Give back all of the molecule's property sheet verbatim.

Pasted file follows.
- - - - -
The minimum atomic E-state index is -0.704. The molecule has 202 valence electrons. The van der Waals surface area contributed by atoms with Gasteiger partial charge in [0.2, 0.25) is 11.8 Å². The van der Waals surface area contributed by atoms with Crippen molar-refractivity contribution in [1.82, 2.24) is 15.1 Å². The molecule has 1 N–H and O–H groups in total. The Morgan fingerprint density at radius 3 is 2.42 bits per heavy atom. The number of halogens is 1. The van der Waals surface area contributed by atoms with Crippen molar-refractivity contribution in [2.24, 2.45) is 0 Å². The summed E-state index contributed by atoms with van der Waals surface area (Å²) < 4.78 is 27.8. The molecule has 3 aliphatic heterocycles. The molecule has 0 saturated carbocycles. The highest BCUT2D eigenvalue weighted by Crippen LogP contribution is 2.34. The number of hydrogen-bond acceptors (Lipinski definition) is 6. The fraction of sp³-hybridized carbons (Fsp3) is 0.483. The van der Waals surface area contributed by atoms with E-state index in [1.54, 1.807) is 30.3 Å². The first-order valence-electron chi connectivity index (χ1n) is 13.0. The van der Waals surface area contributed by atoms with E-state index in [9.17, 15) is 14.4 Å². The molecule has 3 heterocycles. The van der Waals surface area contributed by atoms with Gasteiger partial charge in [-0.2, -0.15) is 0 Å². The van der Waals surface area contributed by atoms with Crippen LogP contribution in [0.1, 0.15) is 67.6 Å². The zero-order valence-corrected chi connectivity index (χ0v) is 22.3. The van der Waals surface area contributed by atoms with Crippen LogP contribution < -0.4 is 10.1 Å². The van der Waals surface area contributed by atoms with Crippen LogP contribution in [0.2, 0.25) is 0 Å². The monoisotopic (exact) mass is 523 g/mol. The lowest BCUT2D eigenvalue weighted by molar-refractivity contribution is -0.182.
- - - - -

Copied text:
The minimum atomic E-state index is -0.704. The molecule has 202 valence electrons. The van der Waals surface area contributed by atoms with Gasteiger partial charge in [0.2, 0.25) is 11.8 Å². The van der Waals surface area contributed by atoms with Crippen molar-refractivity contribution in [1.82, 2.24) is 15.1 Å². The molecule has 1 N–H and O–H groups in total. The Morgan fingerprint density at radius 3 is 2.42 bits per heavy atom. The number of halogens is 1. The van der Waals surface area contributed by atoms with Crippen molar-refractivity contribution in [2.24, 2.45) is 0 Å². The summed E-state index contributed by atoms with van der Waals surface area (Å²) < 4.78 is 27.8. The molecule has 3 aliphatic heterocycles. The molecule has 0 saturated carbocycles. The highest BCUT2D eigenvalue weighted by Crippen LogP contribution is 2.34. The number of hydrogen-bond acceptors (Lipinski definition) is 6. The fraction of sp³-hybridized carbons (Fsp3) is 0.483. The van der Waals surface area contributed by atoms with E-state index in [1.54, 1.807) is 30.3 Å². The first-order valence-electron chi connectivity index (χ1n) is 13.0. The van der Waals surface area contributed by atoms with E-state index in [9.17, 15) is 14.4 Å². The molecule has 3 heterocycles. The van der Waals surface area contributed by atoms with Gasteiger partial charge in [-0.2, -0.15) is 0 Å². The van der Waals surface area contributed by atoms with Crippen LogP contribution in [0.1, 0.15) is 67.6 Å². The zero-order valence-corrected chi connectivity index (χ0v) is 22.3. The van der Waals surface area contributed by atoms with Crippen LogP contribution < -0.4 is 10.1 Å². The van der Waals surface area contributed by atoms with Crippen LogP contribution in [0.2, 0.25) is 0 Å². The monoisotopic (exact) mass is 523 g/mol. The lowest BCUT2D eigenvalue weighted by molar-refractivity contribution is -0.182.